Specifically, physical brain age was nearly one year lower for each year of education, the study found. For every flight of stairs climbed per day, physical brain age was slightly more than a half year younger, the researchers said.

However, the study only showed an association between these factors and brain health. It wasn’t designed to prove a cause-and-effect relationship.

The study was published recently in the journal Neurobiology of Aging.

Steffener pointed out that there are already many ‘Take the stairs’ campaigns in office environments and public transportation centers. He said this study suggests that these campaigns should also be expanded for older adults to help them work on keeping their brains young.

“In comparison to many other forms of physical activity, taking the stairs is something most older adults can and already do at least once a day, unlike vigorous forms of physical activity,” he said.

More information

The Alzheimer’s Association has more on brain health.


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11 Celeb-Approved Workouts for a Toned, Sculpted Butt

Ever caught yourself envying J.Lo’s derrière, or Lea Michele’s toned tush? If so, you’ve come to the right place: Below, we’ve collected the go-to butt workouts of celebrities with famously sculpted booties. Of course, DNA plays a big role in the shape of one’s backside, and these stars are blessed with exceptionally good genes. But you can still borrow their moves to attack the muscles hiding deep under your glutes, for a firmer, tighter behind. From Sofia Vergara’s high-knee step-ups to Kourtney Kardashian’s resistance band circuit, these exercises will bring you closer to the :peach: of your dreams. So back away from the padded Spanx, and read on to learn how to build a better bottom.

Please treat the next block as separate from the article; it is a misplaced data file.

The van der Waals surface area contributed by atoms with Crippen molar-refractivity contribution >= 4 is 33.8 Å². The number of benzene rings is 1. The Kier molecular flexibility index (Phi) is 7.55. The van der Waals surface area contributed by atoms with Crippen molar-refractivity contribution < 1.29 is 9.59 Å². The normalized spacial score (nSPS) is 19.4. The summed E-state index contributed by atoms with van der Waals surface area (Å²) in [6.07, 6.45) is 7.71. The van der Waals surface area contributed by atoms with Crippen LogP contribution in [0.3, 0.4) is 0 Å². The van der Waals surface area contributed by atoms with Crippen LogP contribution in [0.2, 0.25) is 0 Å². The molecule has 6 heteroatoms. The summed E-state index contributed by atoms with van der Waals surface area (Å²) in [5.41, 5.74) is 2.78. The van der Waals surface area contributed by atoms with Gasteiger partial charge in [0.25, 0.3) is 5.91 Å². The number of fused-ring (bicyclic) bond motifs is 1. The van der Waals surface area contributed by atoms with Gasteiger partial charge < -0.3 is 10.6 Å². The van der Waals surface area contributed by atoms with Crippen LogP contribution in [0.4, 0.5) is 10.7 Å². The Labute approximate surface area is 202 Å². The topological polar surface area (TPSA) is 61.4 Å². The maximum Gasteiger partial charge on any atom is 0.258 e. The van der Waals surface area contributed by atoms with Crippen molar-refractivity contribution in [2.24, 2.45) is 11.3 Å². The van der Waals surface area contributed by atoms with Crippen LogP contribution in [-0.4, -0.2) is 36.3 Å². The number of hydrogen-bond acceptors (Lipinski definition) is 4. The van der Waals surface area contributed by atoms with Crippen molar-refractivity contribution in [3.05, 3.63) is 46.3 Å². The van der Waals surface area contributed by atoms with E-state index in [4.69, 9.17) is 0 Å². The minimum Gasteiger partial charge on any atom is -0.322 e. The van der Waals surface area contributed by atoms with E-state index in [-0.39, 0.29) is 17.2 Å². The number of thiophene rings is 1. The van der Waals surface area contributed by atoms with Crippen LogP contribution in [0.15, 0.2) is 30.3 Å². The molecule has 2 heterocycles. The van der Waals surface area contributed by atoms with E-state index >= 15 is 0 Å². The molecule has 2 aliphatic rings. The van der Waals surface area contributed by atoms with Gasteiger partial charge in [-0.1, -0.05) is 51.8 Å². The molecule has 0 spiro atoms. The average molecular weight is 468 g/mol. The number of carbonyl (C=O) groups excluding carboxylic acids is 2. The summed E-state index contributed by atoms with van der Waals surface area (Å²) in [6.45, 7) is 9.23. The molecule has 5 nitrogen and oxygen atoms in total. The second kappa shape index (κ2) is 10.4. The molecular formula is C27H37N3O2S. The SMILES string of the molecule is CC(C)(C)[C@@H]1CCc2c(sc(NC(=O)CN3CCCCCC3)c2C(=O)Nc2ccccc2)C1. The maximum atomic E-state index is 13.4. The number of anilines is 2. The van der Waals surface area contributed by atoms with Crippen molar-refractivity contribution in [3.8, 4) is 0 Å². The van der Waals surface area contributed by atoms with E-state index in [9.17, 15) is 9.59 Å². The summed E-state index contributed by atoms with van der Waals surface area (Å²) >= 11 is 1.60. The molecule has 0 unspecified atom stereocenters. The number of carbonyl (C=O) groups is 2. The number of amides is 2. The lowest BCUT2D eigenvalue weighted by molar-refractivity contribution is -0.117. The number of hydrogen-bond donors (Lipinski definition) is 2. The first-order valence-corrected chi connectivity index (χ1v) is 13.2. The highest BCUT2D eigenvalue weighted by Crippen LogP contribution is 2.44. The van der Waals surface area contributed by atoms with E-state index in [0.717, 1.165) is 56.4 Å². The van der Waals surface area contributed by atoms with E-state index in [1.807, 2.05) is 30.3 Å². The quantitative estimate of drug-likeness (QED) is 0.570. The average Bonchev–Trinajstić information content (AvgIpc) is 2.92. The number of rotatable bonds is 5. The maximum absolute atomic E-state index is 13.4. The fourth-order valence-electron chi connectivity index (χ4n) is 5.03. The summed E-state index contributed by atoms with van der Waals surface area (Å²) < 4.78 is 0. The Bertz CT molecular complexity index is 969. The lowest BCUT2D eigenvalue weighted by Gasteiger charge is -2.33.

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How Taking a Break in Your Relationship Can Actually Make It Stronger

Any Friends fan knows that taking a break from a relationship can get tricky: Remember when Ross and Rachel hit pause and Ross ran into “the hot girl from the Xerox place with the belly button ring”?

Yeah, that didn’t end well. And perhaps unsurprisingly, taking a break IRL can get complicated too. But in some cases, time apart can actually help strengthen a couple’s bond, according to therapists.

“Of course if one person initiates a break because they’ve really just identified someone else they want to hook up with, that’s not the best plan,” says Holly Richmond, PhD, a sex therapist in Los Angeles. For a break to be helpful rather than hurtful, the partners need to share the same expectations for their time off, she says.